Structural Blue paint: nature’s brilliance captured

According to the butterfly effect, the theoretical result is a tornado on the other side of the world; but for Lexus it is a car which stands out from anything else on the road. It’s called Structural Blue and it’s much more than simply a new choice on a colour chart. The result of Lexus’s painstaking advanced technology research is a finish that is deeper, more lustrous and more blue than anything seen before.

Structural Blue

First presented on Lexus’s acclaimed LC grand tourer under the spotlights of the Geneva motor show, it created an instant sensation. Now it has been developed for production, adding extra elements of exclusivity and hand-finished quality to the sensuously designed coupe.

The striking new colour is being made available for the first time on a new, special version of the LC, the LC Structural Blue Edition. Offered in strictly limited numbers, these cars will be the choice of those who recognise and value the interaction of science and the highest standards of Lexus Takumi craftsmanship.

Structural Blue: inspired by nature

The 15-year quest to develop Structural Blue saw a collaboration between the company’s tech centres in both the USA and Japan, together with VIAVI Solutions Inc, a leading provider of thin film optical coatings and pigments based in California, USA.

In its intensive search to create the new colour, the team drew inspiration from the Morpho butterfly. Native to North and South America, this insect is renowned for the deep, shimmering blue of its wings. However, the wings are actually colourless. The blue seen by the human eye is created by light interference on the microscopic lattice surface structure of the Morpho butterfly’s wings.

Structural Blue

Replicating this effect led the team to combine an entirely new kind of multi-layered pigment that experiments with the basic principles of the way light interacts with our eyes.

Such is the fine quality of the process, only two Structural Blue cars can be produced in a working day at Lexus’s Motomachi plant

At first it seemed the challenge was simply too great: the desired quality could only be secured using a pigment with no less than 40 separate layers. But the team persevered, constantly improving the process until the effect could be created with just a seven-layer structure. This made it practical for use in car production, albeit highly exclusive ones like the Structural Blue LC 500 and 500h.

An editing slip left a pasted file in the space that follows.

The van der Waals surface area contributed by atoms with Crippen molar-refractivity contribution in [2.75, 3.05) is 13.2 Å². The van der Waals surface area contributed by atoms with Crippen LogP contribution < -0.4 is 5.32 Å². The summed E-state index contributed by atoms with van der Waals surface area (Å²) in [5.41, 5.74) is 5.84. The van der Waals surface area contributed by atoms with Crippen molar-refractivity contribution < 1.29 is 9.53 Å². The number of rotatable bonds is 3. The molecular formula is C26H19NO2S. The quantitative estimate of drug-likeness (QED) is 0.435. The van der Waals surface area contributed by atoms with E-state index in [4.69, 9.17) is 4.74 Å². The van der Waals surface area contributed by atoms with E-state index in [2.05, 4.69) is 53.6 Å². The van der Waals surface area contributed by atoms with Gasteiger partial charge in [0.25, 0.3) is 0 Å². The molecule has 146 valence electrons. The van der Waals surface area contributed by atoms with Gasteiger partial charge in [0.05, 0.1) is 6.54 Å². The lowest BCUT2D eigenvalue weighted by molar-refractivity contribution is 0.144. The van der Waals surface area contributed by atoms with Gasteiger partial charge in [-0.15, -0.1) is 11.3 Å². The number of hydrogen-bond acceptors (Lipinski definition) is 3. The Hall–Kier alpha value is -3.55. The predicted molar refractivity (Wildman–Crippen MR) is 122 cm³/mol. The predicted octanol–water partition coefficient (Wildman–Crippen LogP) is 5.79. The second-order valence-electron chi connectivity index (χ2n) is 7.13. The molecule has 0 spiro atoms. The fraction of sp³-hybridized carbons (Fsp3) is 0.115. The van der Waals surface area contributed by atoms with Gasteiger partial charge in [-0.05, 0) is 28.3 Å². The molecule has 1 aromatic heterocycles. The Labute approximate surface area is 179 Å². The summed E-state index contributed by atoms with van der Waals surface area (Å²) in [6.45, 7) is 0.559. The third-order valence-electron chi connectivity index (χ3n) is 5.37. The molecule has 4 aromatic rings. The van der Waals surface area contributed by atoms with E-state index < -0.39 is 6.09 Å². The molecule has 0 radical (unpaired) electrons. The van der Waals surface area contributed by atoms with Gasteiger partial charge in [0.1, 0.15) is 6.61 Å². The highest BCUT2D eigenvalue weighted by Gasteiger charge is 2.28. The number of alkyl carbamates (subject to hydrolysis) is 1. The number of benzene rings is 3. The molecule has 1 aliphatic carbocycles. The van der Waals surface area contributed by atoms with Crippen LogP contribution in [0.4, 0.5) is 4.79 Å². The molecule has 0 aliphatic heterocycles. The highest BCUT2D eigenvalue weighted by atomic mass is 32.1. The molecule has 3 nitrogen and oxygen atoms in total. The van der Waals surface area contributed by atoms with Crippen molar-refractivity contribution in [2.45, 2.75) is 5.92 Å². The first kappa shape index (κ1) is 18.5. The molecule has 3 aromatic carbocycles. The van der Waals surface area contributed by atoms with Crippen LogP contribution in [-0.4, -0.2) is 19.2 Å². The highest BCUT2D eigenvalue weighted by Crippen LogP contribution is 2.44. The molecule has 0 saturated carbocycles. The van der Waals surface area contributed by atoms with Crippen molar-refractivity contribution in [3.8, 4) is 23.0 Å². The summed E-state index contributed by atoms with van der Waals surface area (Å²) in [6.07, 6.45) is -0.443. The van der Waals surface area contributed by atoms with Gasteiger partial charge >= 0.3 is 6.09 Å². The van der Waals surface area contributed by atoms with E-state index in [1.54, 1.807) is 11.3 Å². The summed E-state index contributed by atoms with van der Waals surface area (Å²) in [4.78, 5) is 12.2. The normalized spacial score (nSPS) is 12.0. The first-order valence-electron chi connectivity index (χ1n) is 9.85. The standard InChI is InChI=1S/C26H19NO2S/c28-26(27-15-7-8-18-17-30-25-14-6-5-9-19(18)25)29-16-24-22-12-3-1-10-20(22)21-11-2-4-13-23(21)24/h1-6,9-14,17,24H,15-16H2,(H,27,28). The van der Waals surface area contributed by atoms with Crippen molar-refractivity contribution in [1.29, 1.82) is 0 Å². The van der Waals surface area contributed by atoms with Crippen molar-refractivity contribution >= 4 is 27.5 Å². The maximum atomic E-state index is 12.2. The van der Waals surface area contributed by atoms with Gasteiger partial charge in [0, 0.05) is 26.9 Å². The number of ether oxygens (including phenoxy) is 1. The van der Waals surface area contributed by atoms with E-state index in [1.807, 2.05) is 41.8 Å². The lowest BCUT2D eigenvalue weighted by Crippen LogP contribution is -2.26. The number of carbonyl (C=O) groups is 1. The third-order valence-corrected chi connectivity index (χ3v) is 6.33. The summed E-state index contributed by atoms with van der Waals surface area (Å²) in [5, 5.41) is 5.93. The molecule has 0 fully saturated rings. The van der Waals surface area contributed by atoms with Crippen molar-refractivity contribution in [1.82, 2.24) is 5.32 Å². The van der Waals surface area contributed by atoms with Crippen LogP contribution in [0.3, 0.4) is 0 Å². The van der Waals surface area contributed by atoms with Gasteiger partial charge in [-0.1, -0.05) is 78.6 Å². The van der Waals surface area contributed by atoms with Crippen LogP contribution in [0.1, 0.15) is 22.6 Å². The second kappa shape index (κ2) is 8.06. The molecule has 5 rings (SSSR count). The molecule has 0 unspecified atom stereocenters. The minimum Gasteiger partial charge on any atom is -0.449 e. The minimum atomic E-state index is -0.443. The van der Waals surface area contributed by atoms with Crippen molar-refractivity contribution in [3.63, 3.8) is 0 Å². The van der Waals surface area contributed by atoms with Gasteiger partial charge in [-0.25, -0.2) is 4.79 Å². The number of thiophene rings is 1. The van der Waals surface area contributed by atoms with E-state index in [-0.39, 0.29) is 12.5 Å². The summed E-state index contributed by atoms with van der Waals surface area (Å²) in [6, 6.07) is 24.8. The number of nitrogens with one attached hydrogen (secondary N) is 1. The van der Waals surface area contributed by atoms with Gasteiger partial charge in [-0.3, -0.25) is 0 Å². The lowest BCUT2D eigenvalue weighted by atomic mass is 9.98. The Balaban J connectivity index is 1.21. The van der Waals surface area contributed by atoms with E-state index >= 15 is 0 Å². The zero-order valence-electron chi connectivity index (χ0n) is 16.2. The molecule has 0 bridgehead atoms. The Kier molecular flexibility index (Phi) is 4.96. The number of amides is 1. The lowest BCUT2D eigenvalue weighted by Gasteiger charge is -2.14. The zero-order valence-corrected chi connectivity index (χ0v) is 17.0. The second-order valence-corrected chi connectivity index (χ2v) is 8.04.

The pigment is used to produce a new paint in a production process taking eight months, 12 production steps and 20 quality inspections. The paint is applied to the LC’s bodywork in a 15-micrometre layer between the primer and clear coats. Nano-structures – super-small flakes – in the paint generate iridescence, giving the impression of the colour constantly changing with the light. Conventional pigment paints reflect less than 50% of incoming light as a visible blue colour, but with Structural Blue the level is nearly 100%. In total, 300g of pigment with 300 billion pigment flakes is used for every one of the special LCs.

Such is the fine quality of the process, only two Structural Blue cars can be produced in a working day at Lexus’s Motomachi plant in Japan, the high-technology home of the LC.

Like the butterfly wings which inspired it, the new Structural Blue paint is designed to work on the eye rather than a camera lens. So it is only when the paint is seen ‘in the flesh’ that the amazing effect becomes clear.

Lexus LC Fender Stratocaster

Structural Blue paint hasn’t just been used on Lexus vehicles. The Fender Custom Shop (FCS), where the legendary American guitar-maker’s most exclusive creations are hand-made, created a limited-edition Fender®  Stratocaster® inspired by the Lexus LC. The exclusive instrument was finished in Structural Blue paint, bringing to life the rich curvature of the guitar body. Watch the video below to learn more.

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